Read the full article written by Professor Jan Hofman on pages 14 and 15 in the May issue.

 

WIRC @ Bath is now a member of the Watershare® community

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📥  WIRC @ Bath

Watershare® is based on the concept of sharing water knowledge and experience amongst the members of its community. This knowledge is shared by models and methods that are available to the members as user-friendly tools. They have been successfully applied in practice and demonstrated in case studies. Members can also develop their own tools and add them to the suite, with advice and feedback from the other members. This creates a continuous knowledge sharing and improvement process that can lead to a further productive collaboration within the community.

watershare-bannerWIRC @ Bath is now a gold member of the Watershare® community. The community consists of 11 highly reputable water research institutes in The Netherlands, Greece, Turkey, Belgium, Singapore, South Korea, Germany and Sweden. The goal is to apply water knowledge through a global network of knowledge institutes and help to find solutions to water problems of local end users.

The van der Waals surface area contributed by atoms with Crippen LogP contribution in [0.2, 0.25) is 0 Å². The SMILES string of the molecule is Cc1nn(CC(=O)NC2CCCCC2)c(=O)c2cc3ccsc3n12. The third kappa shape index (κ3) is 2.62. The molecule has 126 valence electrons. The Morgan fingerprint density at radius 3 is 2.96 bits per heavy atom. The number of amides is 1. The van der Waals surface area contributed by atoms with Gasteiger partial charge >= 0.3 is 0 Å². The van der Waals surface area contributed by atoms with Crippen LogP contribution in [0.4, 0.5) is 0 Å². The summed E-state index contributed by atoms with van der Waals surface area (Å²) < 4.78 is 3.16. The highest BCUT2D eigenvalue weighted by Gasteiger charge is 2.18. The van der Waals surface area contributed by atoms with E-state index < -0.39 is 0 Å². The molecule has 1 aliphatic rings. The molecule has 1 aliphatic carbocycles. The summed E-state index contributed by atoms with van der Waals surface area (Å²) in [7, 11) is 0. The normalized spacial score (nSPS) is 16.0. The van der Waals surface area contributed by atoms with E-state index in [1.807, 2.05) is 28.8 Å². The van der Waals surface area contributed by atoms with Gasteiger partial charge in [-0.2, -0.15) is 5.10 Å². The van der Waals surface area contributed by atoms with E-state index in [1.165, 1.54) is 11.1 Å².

The Watershare® Suite includes a variety of tools for applications in Water Resources, Water Treatment, Distribution, Water Quality and Health and Sustainability. As a Gold Member WIRC @ Bath has the right to use five tools freely and upload one tool to the suite. We have selected four tools in the area of Distribution: Mains Investment Planning, Network Flow Performance, Optivalves and Water-Use Info.  These tools are supplemental to our current research and address two very important topics for the UK Water industry.

Furthermore we have access to a tool to assess sustainability of cities: City Blueprint. With this tool we can expand our research on sustainable cities.

At the moment we don’t have our own tool yet, but with continuous growth of our water research and the WISE CDT, we are confident that we can deliver a contribution to the Watershare® Suite as well.

In the autumn we will organise a small workshop on Watershare® and showcase the possibilities and benefits of being a member.

For more information please contact Prof Jan Hofman.

 

Water research inspires composers

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📥  Other

This month sees the premiere of two new pieces, created through collaboration between scientists at the Universities of Bath and Bristol, and composers from the South West. These compositions were brought about by a new project, lab notes, which convenes science and music collaborative partnerships, bringing together research scientists and composers to develop new creative work.

lab-notes